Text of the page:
Archive | September, 2012

Teaching and learning

4 Sep

I used to think it was funny when a prospective student asked if my classes were anything like “Hell’s Kitchen.”

Then I started getting the question more often, sometimes couched in different terms, but underneath lurked the issues: Are the classes stressful? Will there be yelling and cursing? Will everything be timed? Will I be judged?

Photo by Olaf Growald

Maybe it’s because I’ve taught in training programs designed for professionals, maybe because these entertainment shows are billed as “reality,” or maybe it’s just a fear of the unknown, but I have come to understand that it’s a valid question and deserves serious consideration.

Short answer: No.

No yelling, cursing, judging, grading or timing (except the oven timers) in my classes.

Because those things don’t encourage a positive environment where learning can flourish. I don’t succeed as a teacher until you succeed. And that’s what motivates me to teach.

I offer classes because I love to teach baking and cooking, and l love to learn. I learn from my students, and I learn from the act of teaching. My goal is to alleviate the stress of learning new techniques, not cause it.

It’s something I’ve been doing for almost 10 years, in diverse classrooms that have ranged from purely fun and entertaining demonstrations to serious professional hands-on training and everything in between.

If you’d like to read more about our classes, please check out our website by clicking here:

I have learned that it’s possible to have a rewarding learning situation and to have fun. That’s what I foster in every class, no matter where I teach it.

While I do my best to deliver a message that is meaningful and appropriate for my audience, I don’t really change much how I teach. I ask questions, I listen, I ask for your questions, I talk about the subject matter at hand, I demonstrate, I watch and, when I can, I do whatever you’re doing, right along with you, and work at your pace.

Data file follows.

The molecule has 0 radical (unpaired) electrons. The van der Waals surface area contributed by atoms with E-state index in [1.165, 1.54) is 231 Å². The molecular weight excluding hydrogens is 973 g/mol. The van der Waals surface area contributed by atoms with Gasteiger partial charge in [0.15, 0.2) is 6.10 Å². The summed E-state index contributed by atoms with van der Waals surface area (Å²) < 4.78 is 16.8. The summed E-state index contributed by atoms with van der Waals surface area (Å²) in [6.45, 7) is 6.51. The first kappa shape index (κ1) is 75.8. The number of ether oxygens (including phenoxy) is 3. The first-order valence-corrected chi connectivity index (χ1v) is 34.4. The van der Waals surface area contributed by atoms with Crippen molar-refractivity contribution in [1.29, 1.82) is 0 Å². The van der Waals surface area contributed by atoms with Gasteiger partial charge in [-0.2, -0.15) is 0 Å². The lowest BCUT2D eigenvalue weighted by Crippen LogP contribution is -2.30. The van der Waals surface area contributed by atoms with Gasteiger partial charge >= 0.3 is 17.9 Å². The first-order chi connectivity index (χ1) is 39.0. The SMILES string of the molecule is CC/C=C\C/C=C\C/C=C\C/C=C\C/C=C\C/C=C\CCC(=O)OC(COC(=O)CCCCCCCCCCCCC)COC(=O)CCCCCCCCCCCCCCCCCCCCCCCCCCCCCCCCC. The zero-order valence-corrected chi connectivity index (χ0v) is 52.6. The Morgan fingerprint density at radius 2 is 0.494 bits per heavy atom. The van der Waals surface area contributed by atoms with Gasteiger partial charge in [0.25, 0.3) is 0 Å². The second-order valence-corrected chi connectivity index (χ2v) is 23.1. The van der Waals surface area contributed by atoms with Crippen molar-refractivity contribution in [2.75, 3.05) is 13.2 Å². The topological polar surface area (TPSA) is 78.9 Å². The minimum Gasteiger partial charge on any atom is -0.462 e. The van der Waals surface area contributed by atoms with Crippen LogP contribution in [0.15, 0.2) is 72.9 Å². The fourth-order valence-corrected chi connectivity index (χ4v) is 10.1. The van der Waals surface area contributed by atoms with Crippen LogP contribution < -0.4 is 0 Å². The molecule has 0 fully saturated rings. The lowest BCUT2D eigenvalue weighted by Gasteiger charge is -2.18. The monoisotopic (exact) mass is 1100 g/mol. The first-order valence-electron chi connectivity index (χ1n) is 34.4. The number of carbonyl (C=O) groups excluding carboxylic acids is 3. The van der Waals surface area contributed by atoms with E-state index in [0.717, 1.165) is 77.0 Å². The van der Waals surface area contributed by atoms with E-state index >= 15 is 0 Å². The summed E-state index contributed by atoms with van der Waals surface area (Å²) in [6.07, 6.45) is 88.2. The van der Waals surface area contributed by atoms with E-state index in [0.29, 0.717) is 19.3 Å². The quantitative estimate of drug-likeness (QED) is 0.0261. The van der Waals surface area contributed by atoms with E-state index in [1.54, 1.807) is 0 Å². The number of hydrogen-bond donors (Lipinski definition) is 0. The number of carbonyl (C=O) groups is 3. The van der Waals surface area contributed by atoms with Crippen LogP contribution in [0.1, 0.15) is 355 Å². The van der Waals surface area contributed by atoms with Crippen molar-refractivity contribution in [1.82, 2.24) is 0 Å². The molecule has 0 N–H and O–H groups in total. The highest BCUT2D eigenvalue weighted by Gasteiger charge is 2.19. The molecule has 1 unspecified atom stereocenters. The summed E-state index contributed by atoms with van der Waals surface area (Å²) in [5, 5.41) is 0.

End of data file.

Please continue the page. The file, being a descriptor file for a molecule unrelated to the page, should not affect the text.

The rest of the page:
I started teaching classes here at the bakery almost a year ago, after about six months of planning and then preparing the work space, because even though I had been teaching at a number of venues, I was asked often about offering classes that were techniques-driven, “more serious” than some, “less serious” than others, short (one or two days at most) and, probably most important, hands-on and small.

The last was easiest: our kitchen is small, so it won’t accommodate more than eight students at a time. But some classes I limit even further, to four or six, depending on the subject matter and the equipment requirements. All in order to ensure the best experience for you, the student, with as much attention as you need.

Most of the classes are scheduled for three hours, and I try to allow some leeway built in — just in case a student has more questions, or someone would like a bit more practice. But I also ask that you give yourself a little extra time before and after, so you don’t have to be rushed to get to class or in a hurry to leave to make your next appointment.

My success comes only with your success, so I work hard to make sure that each student gets what he or she needs from the class. But I’m no mind reader: Be sure to convey your expectations at the outset, so we can work together to achieve your learning goals.

If you’re ready to start baking or cooking, want to brush up on your skills or challenge yourself with an advanced technique, take a look at our fall schedule of classes by clicking here.

Class preview and open house, with demos and samples, from 10 a.m. to noon on Saturday, Sept. 8. Free, but RSVP by clicking here.